How to cite this article:
Mazumder MA, Gulati S, Shehwar D, Sengar A. A single-center prospective observational study evaluating telemedicine for kidney transplant patients in the Coronavirus disease-19 pandemic: Breaking the access barrier. Indian J Transplant 2022;16:155-7

How to cite this URL:
Mazumder MA, Gulati S, Shehwar D, Sengar A. A single-center prospective observational study evaluating telemedicine for kidney transplant patients in the Coronavirus disease-19 pandemic: Breaking the access barrier. Indian J Transplant [serial online] 2022 [cited 2022 Oct 1];16:155-7. Available from: https://www.ijtonline.in/text.asp?2022/16/2/155/349340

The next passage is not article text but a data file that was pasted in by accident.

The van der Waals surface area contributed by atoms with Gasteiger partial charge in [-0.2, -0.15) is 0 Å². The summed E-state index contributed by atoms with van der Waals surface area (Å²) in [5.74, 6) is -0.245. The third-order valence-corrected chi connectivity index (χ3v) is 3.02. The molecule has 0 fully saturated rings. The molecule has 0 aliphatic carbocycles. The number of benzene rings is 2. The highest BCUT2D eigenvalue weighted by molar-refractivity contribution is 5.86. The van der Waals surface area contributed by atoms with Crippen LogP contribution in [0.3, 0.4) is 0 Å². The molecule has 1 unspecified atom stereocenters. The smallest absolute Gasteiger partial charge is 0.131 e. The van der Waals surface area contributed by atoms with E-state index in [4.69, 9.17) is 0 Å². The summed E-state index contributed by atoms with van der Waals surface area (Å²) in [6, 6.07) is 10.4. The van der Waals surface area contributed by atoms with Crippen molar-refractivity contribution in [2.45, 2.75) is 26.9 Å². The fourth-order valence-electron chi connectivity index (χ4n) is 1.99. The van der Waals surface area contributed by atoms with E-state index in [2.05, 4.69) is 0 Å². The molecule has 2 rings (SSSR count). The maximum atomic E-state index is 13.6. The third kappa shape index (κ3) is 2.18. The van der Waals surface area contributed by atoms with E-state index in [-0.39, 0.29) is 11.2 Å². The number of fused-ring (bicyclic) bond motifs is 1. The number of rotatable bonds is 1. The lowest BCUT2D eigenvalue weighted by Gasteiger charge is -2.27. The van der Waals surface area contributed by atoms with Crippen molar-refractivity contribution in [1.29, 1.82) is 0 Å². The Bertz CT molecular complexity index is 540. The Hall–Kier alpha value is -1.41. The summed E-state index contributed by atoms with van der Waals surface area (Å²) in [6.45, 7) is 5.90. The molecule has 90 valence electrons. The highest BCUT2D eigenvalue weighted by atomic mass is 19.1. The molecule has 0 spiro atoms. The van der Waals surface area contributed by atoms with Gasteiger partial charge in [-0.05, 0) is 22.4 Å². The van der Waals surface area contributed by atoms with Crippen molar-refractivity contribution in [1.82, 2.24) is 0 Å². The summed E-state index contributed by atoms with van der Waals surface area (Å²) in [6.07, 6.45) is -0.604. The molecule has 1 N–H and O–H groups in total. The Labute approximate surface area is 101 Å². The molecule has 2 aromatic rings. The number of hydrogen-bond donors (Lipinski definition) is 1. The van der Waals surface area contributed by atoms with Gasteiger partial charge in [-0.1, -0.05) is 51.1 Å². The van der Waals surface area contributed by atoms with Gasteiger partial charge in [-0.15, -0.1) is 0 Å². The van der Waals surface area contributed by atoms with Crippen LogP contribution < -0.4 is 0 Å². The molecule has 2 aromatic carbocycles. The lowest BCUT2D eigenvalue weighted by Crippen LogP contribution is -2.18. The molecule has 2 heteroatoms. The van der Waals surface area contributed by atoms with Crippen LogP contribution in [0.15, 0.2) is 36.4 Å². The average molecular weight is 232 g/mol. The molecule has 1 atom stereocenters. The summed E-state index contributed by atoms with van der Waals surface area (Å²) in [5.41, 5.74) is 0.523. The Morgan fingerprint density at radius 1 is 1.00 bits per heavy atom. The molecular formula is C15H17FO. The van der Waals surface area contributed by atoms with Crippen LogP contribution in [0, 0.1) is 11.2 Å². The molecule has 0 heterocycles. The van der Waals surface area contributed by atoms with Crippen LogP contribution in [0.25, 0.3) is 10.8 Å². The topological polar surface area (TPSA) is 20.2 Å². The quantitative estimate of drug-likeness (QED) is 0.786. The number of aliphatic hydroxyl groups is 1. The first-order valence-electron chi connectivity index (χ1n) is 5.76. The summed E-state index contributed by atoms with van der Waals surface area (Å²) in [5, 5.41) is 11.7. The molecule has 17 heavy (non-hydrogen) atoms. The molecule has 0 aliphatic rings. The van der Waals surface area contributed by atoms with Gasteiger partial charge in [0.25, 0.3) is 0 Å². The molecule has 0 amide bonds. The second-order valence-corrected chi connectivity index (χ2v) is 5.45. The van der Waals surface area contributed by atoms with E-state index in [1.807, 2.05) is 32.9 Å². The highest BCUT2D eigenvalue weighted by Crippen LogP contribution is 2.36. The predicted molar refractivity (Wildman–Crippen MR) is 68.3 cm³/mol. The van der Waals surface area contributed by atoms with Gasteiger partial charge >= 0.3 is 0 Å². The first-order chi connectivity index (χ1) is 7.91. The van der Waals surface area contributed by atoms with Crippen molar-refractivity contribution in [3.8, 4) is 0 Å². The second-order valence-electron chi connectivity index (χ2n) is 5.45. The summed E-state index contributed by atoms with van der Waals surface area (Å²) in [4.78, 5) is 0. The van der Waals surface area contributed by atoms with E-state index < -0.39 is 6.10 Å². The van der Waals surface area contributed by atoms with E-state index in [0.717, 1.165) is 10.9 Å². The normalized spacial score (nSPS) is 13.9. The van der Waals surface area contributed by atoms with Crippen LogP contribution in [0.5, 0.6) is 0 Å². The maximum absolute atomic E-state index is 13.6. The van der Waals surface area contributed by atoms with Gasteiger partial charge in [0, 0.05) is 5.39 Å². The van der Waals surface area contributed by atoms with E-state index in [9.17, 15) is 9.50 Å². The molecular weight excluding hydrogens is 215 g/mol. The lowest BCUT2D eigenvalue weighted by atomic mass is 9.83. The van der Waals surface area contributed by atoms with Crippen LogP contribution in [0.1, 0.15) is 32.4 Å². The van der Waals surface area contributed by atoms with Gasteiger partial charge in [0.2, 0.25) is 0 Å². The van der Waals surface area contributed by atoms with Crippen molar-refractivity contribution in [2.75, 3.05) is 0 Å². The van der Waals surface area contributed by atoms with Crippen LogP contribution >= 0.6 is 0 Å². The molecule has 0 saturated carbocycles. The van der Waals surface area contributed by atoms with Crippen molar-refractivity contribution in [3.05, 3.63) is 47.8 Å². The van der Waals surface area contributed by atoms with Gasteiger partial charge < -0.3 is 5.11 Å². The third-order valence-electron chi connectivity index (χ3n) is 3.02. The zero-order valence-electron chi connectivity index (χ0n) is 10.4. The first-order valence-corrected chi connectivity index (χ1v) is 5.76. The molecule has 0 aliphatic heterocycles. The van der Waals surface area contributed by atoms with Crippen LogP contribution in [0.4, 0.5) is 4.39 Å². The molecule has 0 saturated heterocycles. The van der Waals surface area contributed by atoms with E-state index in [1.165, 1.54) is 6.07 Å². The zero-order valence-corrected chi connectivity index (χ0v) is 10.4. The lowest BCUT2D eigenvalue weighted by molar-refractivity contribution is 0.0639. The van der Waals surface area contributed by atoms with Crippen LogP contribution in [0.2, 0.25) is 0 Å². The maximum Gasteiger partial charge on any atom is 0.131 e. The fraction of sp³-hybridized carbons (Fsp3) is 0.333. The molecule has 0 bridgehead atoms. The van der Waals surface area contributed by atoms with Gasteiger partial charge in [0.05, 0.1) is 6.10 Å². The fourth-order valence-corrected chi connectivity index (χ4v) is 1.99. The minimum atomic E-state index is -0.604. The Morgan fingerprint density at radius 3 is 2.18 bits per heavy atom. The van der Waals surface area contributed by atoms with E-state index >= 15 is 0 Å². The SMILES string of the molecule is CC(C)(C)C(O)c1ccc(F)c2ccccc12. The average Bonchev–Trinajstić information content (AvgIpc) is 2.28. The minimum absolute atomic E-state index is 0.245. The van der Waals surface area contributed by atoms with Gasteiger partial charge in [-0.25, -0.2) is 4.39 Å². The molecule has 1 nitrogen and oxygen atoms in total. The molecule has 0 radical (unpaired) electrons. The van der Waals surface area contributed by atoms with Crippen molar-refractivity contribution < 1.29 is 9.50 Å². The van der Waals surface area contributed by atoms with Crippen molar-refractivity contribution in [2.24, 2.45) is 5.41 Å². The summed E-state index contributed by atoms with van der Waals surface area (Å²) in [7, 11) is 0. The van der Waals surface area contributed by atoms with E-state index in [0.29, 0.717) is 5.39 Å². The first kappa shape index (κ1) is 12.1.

Introduction Top


Telemedicine is the delivery of health care using electronic systems.[1] It has been used by developed countries, having populations spread over large geographically isolated areas, to provide health-care services to remote areas. There are few studies from these countries with encouraging results for patients with kidney diseases.[2],[3],[4] However, the use of telemedicine for kidney transplant recipients has been lagging behind as compared to its use in other specialties.[5] During the COVID-19 pandemic, few reports on the use of telemedicine for kidney transplant patients were published but none from developing countries like India.[6],[7]